A Conversation With Dr. Town 


This year, Dr. Town announced that he will be leaving Lakeside. Those who have been in his classes most likely remember his playful personality and unique teaching style. Those who do not have probably heard of the academic rigor of his Honors Physics class. I conducted an interview with Dr. Town, where he shared anecdotes and experiences during his time teaching at Lakeside, as well as his thoughts and plans behind making the decision to pursue something different after being a part of the school community for so many years. The answers have been edited and paraphrased for clarity. 


Q: How long have you been teaching?
A: This is my eighth year at Lakeside. Before Lakeside, I taught at University Prep and Tech High School in the South Seattle area (which doesn’t exist anymore). I’ve taught high school for about ten years and taught at the university level for a bit. I was also a Taekwondo instructor for about 20 years. 


Q: Can you tell us a little about the reason behind your decision to leave and how you feel about that? 

A: It’s a complicated decision. I love working at Lakeside. I love teaching. I love being in the classroom. But the pandemic has presented a lot of challenges (professional and personal). I’ve lived a few lives at this point — as a data scientist, a climate scientist, and an educator. My students know that I try to infuse some of those experiences into the classroom. As I move on from Lakeside, I will explore what I can do with my skills in science, when incorporated with the lens of social justice I’ve developed as a teacher and communicator, while also providing more security for my family. 


Q: How would you describe your years at Lakeside? 

A: There’s lots of memorable things that come to mind. I have had a lot of good memories in the classroom with students. Making skateboards with students of the Advanced Physics Application in Engineering class has been a highlight. It was always a pleasure to see students combine their creative, artistic, and technical skills. I’ve also tried to connect the academic program with the Service Learning program in collaboration with Zinda Foster. The skateboard unit is an example of a project we turned into a service project in which students designed and built decks for at-risk youth. One year a physics class and I helped out with a climate change video game project. Outside of the classroom, I have had vivid memories on the outdoor trips, such as when I took my advisory on the Ross Lake canoeing trip, which was a great bonding moment. During another trip to Ross Lake, we got caught in a thunderstorm. Instead of crossing the lake one afternoon, we decided to take a nap. We woke up 20 minutes later and tried to race across the lake to beat the arrival of a tremendous squall. We lost that race.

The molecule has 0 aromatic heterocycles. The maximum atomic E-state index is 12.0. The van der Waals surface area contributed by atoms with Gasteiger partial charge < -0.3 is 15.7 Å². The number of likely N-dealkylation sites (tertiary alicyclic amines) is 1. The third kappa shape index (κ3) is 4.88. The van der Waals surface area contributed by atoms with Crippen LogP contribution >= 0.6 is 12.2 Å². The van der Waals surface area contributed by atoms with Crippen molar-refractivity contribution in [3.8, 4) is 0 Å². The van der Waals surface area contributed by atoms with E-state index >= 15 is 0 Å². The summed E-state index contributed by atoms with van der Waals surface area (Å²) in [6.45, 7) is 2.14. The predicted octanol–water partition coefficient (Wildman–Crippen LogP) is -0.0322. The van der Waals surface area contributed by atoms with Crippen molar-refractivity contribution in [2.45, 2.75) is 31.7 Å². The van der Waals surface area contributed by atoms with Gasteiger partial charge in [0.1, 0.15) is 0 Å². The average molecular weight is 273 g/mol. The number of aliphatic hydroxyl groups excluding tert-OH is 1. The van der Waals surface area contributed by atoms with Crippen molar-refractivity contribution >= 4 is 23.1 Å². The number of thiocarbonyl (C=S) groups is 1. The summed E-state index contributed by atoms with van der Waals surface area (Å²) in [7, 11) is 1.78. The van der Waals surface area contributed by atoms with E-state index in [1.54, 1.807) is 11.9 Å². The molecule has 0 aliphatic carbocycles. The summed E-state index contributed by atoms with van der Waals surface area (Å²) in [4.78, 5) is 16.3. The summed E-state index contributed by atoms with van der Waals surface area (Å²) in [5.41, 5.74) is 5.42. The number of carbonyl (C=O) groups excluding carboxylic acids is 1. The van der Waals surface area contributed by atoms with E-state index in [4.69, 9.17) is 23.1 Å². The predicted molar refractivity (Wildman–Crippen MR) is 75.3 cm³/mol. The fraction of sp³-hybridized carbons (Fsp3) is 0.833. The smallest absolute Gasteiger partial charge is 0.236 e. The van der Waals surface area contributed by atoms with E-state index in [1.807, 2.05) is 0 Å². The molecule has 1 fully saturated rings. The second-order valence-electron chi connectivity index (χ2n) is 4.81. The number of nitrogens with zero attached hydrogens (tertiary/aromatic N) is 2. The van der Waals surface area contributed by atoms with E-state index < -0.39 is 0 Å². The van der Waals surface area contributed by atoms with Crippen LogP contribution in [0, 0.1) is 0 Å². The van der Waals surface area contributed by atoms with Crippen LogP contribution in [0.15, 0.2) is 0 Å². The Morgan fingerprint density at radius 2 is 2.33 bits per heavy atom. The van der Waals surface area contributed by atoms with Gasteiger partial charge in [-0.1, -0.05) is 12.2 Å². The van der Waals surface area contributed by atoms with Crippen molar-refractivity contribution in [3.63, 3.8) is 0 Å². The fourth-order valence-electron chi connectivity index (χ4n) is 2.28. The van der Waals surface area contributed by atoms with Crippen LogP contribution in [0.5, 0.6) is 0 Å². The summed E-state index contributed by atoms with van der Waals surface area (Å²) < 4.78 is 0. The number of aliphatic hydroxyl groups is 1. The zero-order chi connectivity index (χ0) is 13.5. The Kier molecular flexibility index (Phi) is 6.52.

Q: How do you think/want people to see you as a teacher and colleague?

A: I think about that a lot right now because I’m leaving. I hope people think of me as good-natured, goofy, concerned with social justice, and passionate about science.


Q: What are your proudest accomplishments? 

A: I’m proud of a class I created called Advanced Physics: Applications in Engineering. It combines a lot of my skills in and passion for science, geoscience, and design with my passion for social justice.


Q: Do you have any regrets from your time at Lakeside? 

A: I regret naming the engineering class “Advanced Physics: Applications and Engineering.” During one Back to School Night, a female parent/guardian pointed out to me that I shouldn’t put ‘engineering’ in the name of the class — it made the class seem intimidating, which clearly explained why there were so few female students in the class. The other female adults in the room agreed. I’ve tried to get the enrollment in the class to better represent the school as a whole, with only moderate success. Hopefully, something will be done in the future to encourage folks from all backgrounds to consider taking that class.  


Q: What are your plans for the future? Will you be doing scientific work like environmental science or something else?

A: I have nothing set in stone yet. The private sector works on a different time scale than education. I’m treating the first few months after leaving as a sabbatical and a chance to learn something new. My top priority is considering my family, but in general, I’ll be looking to do something that allows me to continue to learn and grow, something meaningful from a social or environmental justice point of view, and hopefully something fun! 


Final words to the community: I’m grateful for my time at Lakeside. I hope that I stay in touch with all my friends, colleagues, and students in the years to come!